Disney gets boost from parks, films ahead of streaming launch

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© Reuters. FILE PHOTO: Robert Iger, Chairman and CEO at The Walt Disney Company speaks to the Economic Club of New York© Reuters. FILE PHOTO: Robert Iger, Chairman and CEO at The Walt Disney Company speaks to the Economic Club of New York

By Lisa Richwine and Neha Malara

(Reuters) – Walt Disney Co’s (N:) theme parks unit and a remake of “The Lion King” boosted quarterly earnings past Wall Street targets on Thursday as costs rose ahead of the launch of the company’s big streaming entertainment bet.

Shares of Disney rose more than 3% to $137.54 in after-hours trading.

Disney is trying to transition from a cable TV leader to a powerhouse in the streaming video market dominated by Netflix Inc (O:). Its family-friendly digital entertainment service, Disney+, is set to debut on Tuesday.

Excluding certain items, Disney earned $1.07 per share for the quarter that ended in September, above average analyst estimates of 95 cents per share, according to IBES data from Refinitiv.

Speaking on CNBC television, Disney Chief Executive Bob Iger said the company had reached a deal to have Disney+ distributed on Amazon.com Inc’s (O:) Fire TV devices.

Investments to build streaming media services increased form a year earlier. The direct-to-consumer and international unit reported an operating loss of $740 million from July through September, up from $340 million the previous year, but less than the $900 million that Disney had forecast.

Disney+ will offer a deep library of TV shows and movies from Disney, Pixar Animation, Marvel Studios, the “Star Wars” franchise and the National Geographic Channel, plus original programming such as a new “High School Musical” series and a remake of “Lady and the Tramp.” It will cost $7 per month, less than the $13 for Netflix’s most popular plan.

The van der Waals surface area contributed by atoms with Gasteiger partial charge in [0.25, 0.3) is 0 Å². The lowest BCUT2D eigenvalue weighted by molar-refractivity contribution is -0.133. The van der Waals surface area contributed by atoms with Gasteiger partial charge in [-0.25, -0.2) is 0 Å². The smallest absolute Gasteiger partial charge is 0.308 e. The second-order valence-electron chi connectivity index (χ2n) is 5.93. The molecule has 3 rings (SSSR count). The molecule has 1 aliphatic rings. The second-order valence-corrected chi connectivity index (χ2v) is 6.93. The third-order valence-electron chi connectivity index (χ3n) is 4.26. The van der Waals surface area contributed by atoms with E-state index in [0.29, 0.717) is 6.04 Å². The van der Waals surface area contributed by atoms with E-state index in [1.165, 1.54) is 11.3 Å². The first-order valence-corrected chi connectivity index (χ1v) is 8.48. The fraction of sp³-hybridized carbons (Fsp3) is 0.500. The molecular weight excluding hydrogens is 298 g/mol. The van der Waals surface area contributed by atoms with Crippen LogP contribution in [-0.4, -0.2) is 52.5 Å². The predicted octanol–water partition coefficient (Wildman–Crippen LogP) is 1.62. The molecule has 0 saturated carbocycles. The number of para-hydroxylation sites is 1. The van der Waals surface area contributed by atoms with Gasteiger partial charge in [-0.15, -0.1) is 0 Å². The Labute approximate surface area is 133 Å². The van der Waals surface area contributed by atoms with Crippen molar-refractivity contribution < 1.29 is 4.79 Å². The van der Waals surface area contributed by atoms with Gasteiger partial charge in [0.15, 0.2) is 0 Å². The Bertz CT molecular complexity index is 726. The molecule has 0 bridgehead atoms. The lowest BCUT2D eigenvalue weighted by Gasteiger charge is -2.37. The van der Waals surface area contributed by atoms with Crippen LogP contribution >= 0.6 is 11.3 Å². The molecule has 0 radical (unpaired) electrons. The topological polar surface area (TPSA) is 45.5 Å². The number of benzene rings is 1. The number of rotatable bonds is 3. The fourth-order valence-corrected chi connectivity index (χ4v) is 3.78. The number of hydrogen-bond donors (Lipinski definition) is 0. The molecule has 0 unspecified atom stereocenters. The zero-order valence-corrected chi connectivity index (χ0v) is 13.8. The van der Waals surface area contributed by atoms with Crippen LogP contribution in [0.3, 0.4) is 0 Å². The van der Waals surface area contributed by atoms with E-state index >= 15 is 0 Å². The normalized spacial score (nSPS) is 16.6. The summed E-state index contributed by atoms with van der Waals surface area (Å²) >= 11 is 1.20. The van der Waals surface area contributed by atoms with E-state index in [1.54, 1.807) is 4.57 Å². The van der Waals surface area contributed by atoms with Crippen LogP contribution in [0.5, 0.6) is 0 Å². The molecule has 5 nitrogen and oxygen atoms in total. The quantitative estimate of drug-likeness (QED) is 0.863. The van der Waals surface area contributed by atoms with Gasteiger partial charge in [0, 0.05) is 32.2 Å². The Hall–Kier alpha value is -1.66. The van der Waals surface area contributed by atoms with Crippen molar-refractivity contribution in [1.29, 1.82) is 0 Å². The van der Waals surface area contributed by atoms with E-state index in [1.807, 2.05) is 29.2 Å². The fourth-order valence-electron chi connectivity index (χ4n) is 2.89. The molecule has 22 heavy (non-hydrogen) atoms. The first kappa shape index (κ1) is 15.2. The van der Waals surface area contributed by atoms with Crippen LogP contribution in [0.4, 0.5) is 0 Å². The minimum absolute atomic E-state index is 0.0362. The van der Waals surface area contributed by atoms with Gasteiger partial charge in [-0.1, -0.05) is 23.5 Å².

The offering is a cornerstone of a major shift in Disney’s strategy to capture audiences that have ditched cable and migrated online. The company also offers ESPN+, which streams sports not seen on the ESPN cable channel, and recently took full control of online video service Hulu.

At the same time, Disney is integrating film and TV businesses it purchased from 21st Century Fox to feed its digital ambition.

At the theme parks and consumer products unit, operating income rose 17% to $1.4 billion. Disney opened a costly “Star Wars”-themed land at Walt Disney World in Florida during the quarter. A nearly identical section debuted at Disneyland in California in May.

The movie studio benefited from remakes of “The Lion King” and “Aladdin” plus Pixar sequel “Toy Story 4.” Profit at the division jumped 79% to nearly $1.1 billion.

The company’s media networks division posted a 3% decrease in operating income to $1.8 billion, Disney said. Sports network ESPN experienced higher programming, production and marketing costs.

Overall revenue rose 34% to $19.10 billion, edging past analysts’ average estimate of $19.05 billion.

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